Edward James invited Magritte to paint a number of works for his ballroom in London. Time Transfixed was the result. The viewer cannot fail to be delighted by the contrast of Magritte’s precise realism and the surprising juxtapositions and scale of seemingly unrelated elements. The artist would later explain ‘I decided to paint the image of a locomotive…In order for its mystery to be evoked, another immediately familiar image without mystery—the image of a dining room fireplace—was joined.’ I am always captivated by the subtle conceits of this painting: the smoke rises from the locomotive up the chimney as though it is emerging from a tunnel and only one candlestick has a reflection in the mirror.

Magritte hoped it would hang on the staircase to ‘transfix’ visitors but Edward James hung it above one of his own fireplaces.

This Surrealist exhibition has the power to transfix and runs at Tate Modern until 29th August 2022. To find out more and to book tickets visit tate.org.uk.

Sun, Sea and Sand on the Island of Jersey

Gorey Castle bedecked with flags for the Queen’s Jubilee

Just before HM Queen Elizabeth’s Platinum Jubilee I found myself in Jersey. The town of St Helier and the Parishes around the Island were swagged abundantly with celebratory Jubilee bunting, Jersey flags and Union Jacks. The whole island looked like a scene from a painting.

Jersey is the largest of the Channel Islands. The Islands have always held a strategic importance to the British Crown thanks to their geographical position just off the coast of France.

The English crown’s claim to be the rightful Duke of Normandy was not given up until the Treaty of Paris in 1259 when the King of France also gave up his claim upon the Channel Islands. In Jersey the loyal toast is traditionally to the “The Queen our Duke!”

Over the centuries these independent Island States, with their own parliaments, have remained loyal to the British Crown.

For over a century, we’ve flocked to the coast in search of sun, sand and sea. Jersey provided an exotic destination – at once familiar and abroad.

By the end of the 1930s some 15 million British people were holidaying by the sea.

Leonard Richmond – ‘Jersey Sunshine Sands Scenery’ colour lithograph, printed by Waterlow & Sons, circa 1930s

The railway companies were keen to attract customers by promoting leisure travel and seaside posters where often produced by those whose trains served the holiday resorts. The early posters were sometimes reproductions of paintings, but poster design soon evolved under the influence of professional artists, art directors, and designers like Leonard Richmond (1889-1965). Born in Somerset he spent a large part of his career in Canada before making London his home. He was most noted for his railway posters but was also as an author and an illustrator. In the 1930s he established a summer painting school at St Ives in Cornwall.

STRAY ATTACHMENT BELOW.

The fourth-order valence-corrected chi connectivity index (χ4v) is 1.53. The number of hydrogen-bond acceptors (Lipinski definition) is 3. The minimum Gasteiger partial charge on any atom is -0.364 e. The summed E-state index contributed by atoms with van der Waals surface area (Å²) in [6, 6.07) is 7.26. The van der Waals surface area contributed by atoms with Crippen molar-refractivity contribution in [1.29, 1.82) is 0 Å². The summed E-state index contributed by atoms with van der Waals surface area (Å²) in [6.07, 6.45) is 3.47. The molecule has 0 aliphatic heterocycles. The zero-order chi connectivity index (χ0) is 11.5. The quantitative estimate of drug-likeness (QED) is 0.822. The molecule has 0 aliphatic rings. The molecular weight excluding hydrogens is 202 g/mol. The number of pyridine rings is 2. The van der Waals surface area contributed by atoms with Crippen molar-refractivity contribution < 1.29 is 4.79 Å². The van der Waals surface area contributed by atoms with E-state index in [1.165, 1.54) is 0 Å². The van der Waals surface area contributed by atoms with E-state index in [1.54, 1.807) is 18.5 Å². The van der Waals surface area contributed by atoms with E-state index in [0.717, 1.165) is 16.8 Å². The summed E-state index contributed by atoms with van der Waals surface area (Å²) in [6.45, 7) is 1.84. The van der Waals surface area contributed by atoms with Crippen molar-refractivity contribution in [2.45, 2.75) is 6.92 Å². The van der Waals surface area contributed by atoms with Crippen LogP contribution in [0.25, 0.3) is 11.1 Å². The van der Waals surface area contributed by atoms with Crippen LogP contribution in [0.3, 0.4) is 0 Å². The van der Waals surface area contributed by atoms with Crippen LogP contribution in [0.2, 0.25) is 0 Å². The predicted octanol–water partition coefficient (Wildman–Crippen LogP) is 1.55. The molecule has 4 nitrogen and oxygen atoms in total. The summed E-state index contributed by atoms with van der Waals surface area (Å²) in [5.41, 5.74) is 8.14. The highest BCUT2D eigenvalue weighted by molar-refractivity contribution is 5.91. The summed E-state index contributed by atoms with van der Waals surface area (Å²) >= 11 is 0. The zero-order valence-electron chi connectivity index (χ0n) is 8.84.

Richmond’s poster for Southern Railway and the Great Western Railway with its joyful palette and graphic qualities advertises Jersey as a destination for Sunshine, Sands and Scenery. It sold at Toovey’s in a specialist print sale for £1100. Published by Waterlow & Sons in the 1930s it promotes an idyllic image of a beach holiday. The bay is Anne Port, one of my wife and I’s favourites on the island. It is hard to imagine that until Jersey airport opened in 1937 with its four grass runways scheduled flights landed on the beach at St Aubins and West Park, the ticket office was a bus!

Jersey is still familiar and yet abroad – a special place for a holiday.

International Baritone Roderick Williams to Perform in Sussex

Sedgwick Park House and Gardens, Horsham

The Shipley Arts Festival added to the joyful celebrations of HM Queen Elizabeth II’s Platinum Jubilee in West Sussex with a sell-out concert at the Blue Idol at Coolham. Festival director, Andrew Bernardi is now turning his attention to a concert at Sedgwick Park House near Horsham on Wednesday 22nd June 2022 which is set to be one of the highlights of this season with international baritone and composer, Roderick Williams, performing and bringing a new composition for the festival.

The concert is being hosted by Festival Patron Clare Davison who, with her late husband John, were amongst the earliest supporters of the Shipley Arts Festival. Clare’s patronage has also extended to Sedgwick Park House and its magnificent gardens which she and John lovingly restored. I ask Clare how she feels to be selling this house that she has invested so much love into and shared so generously with the community over so many years, She replies “We never really own anything we just look after things for a bit and the time has come for this wonderful, generous place to bless a new custodian.”

The long term relationships which Andrew has fostered with his audiences, patrons and musicians through the Shipley Arts Festival are rare and have enabled an extraordinary renaissance in the patronage of music and creativity in our county.

Speaking about the music he has commissioned through the Shipley Art Festival Andrew says “Sussex has a rich artistic history for music especially in the early 20th century, a tradition I am keen to keep alive. We’re following in the footsteps of Sir Edward Elgar who for a time composed at Fittleworth, Ralph Vaughan Williams who gathered many of his famous folk songs and tunes from the fields around Horsham and of course John Ireland who lived at Rock Mill, Washington.”

International baritone and composer Roderick Williams

I can’t wait to hear Roderick Williams’ latest composition which will join his remarkable Goodwood by the Sea. The Shipley Arts Festival commissioned Goodwood by the Sea for pianist Maria Marchant. The piece provides an impressionistic articulation of the sea. I have longed to be able to adequately describe the whoosh and clatter of waves breaking on the pebbles of a beach and the feeling of being so very alive as the wind carries the salty spray ashore and the elements overwhelm the senses and this piece captures that.

This will be a remarkable evening. To book your tickets, which include a glass of Nyetimber, and to find out more about this season’s concerts visit www.bernardimusicgroup.com/events and Sedgwick Park House and Gardens can be viewed on Rightmove.